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The investigation process

This page explains the key steps in our investigation process: 

Initial action on receiving a complaint

We acknowledge receipt of completed Referral Forms and may undertake some preliminary enquiries (we refer to this process as 'triage'). If we decide to open a formal investigation we will notify the GOC registrant(s) involved that a complaint against them is being investigated.

Investigating the complaint

We will gather evidence, which may include obtaining copies of clinical records from optical practices or hospitals. We may also obtain witness statements from the person making the complaint (“the complainant”) or other witnesses and we may obtain independent expert clinical opinion.

We send all the evidence that has been gathered to the GOC registrant(s) and give them an opportunity to make written representations about the complaint. Once the complainant has been given an opportunity to comment on the registrant(s)’ written representations, the complaint will be considered by two case examiners (one registrant and one lay).

Case Examiner Consideration

When considering the complaint, the case examiners are provided with copies of: the investigation form; all the evidence; the registrant(s)’ representations and any comments made by the complainant.

Case examiners will decide whether each complaint should be referred to the independent Fitness to Practise Committee. The case examiners may decide to:

•  Take no further action (they may at the same time provide advice to the registrant about their future practice/conduct)
•  Issue a warning to the registrant. The GOC has produced separate guidance in relation to warnings.
•  Refer the allegation to the Fitness to Practise Committee, which will usually hold a public hearing to decide what action to take.

•  Refer the case to the Investigation Committee if they cannot agree or if they require an assessment of the registrant's health or performance.

The GOC publishes guidance for case examiners.

Consideration by the Investigation Committee

The Investigation Committee is made up of GOC registrants and lay members (people who are not optically trained).

See details of the current committee members

The Investigation Committee deals with cases where case examiners cannot agree or where case examiners have requested an assessment of the registrant's health or performance. Where the Committee is required to make a decision about whether or not to refer the case to the Fitness to Practise Committee it has the same decision-making powers as the case examiners (see above).

The GOC has produced separate guidance about performance assessments.

The GOC also publishes guidance for the Investigation Committee to follow when making decisions. 

Interim orders

If the case examiners or Investigation Committee consider that a GOC registrant may be a risk to the public or themselves, or if they think there is another reason that is in the public interest, they can instruct the GOC registrar to refer the case to the Fitness to Practise Committee to consider the imposition of an interim order that either: immediately suspends the registrant from the register; or restricts the work the registrant is allowed to do by imposing conditions on their ability to practise; until the complaint against the registrant has been considered at a public hearing.

Termination of referral

After the case examiners or Investigation Committee has referred a case to the Fitness to Practise Committee, case examiners may consider an application, from the registrant or the Council, as to whether the referral should be terminated.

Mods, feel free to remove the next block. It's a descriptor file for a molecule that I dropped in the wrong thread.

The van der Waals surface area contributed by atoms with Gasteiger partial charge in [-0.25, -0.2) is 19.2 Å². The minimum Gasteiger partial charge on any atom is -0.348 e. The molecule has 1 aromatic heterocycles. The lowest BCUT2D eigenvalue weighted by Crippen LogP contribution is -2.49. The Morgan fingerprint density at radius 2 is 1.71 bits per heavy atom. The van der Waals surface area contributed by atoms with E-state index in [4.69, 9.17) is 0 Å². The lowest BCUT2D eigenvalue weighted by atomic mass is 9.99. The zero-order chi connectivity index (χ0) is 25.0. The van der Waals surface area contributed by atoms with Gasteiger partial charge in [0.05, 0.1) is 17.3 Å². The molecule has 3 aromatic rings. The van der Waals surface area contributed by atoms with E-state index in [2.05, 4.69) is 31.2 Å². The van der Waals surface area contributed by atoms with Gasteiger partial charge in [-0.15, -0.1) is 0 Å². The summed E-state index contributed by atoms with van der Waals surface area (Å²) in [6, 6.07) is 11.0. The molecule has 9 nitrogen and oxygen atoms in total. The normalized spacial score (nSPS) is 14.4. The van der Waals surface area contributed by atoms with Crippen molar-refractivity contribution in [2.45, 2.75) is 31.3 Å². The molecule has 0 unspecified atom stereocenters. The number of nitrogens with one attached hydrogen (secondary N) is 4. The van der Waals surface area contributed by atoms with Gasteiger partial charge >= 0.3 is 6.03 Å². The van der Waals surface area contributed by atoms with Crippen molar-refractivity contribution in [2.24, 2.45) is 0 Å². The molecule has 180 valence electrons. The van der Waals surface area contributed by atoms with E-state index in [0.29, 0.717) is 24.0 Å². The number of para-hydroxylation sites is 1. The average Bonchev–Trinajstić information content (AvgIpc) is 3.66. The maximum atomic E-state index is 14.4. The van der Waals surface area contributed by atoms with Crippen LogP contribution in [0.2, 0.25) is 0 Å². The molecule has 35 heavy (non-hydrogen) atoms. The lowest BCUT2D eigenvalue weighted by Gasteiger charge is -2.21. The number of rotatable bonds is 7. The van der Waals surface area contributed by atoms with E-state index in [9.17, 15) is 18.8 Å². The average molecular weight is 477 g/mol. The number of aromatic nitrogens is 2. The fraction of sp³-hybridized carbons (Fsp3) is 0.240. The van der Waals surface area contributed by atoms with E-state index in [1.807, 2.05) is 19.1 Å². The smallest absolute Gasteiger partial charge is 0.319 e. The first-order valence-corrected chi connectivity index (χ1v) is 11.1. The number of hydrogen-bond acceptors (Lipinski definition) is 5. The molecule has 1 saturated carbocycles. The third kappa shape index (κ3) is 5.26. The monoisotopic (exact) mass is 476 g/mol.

The GOC publishes guidance to assist those making or determining applications for review.

What action can the Fitness to Practise Committee take?

You can find more information about the Fitness to Practise Committee’s hearings process in the document below.

Acrobat Reader icon How hearings work

If the Fitness to Practise Committee decides that a registrant’s fitness to practise is not impaired the Committee may decide to give the registrant a warning about their future behaviour or performance.

If the Fitness to Practise Committee decide that the registrant’s fitness to practise is impaired, they can take one of the following actions:

Order the registrant’s removal from the GOC register

This is sometimes referred to as ‘erasure’ or ‘striking-off’. The registrant’s name is removed from the GOC’s register (once the period in which they can appeal the order for removal). That means that the individual can no longer practise/train/run a GOC-registered business.

There is a separate process for considering applications for restoration to one of the GOC’s registers by individuals whose names have been removed from the GOC registers as the result of a Fitness to Practise Committee hearing. Find out more about this process.

Suspend the registrant

This means that the registrant’s name will be temporarily removed from the register (for a period of up to 12 months) and they will not be able to practise/train until the suspension period has ended.

Impose conditions on the registrant’s registration

This means that the registrant will only be able to continue practising (during the period set by the Fitness to Practise Committee – a maximum of three years) if they comply with conditions that the Fitness to Practise Committee sets (such conditions may include a requirement to do specific training or only working under supervision). The Fitness to Practise Committee will review the registrant’s compliance with the conditions at regular intervals.

Impose a financial penalty

The Fitness to Practise Committee can impose a fine of up to £50,000 on a registrant.

Please see the investigation process flowchart for a visual depiction of the process:

Acrobat Reader icon Investigation process flowchart

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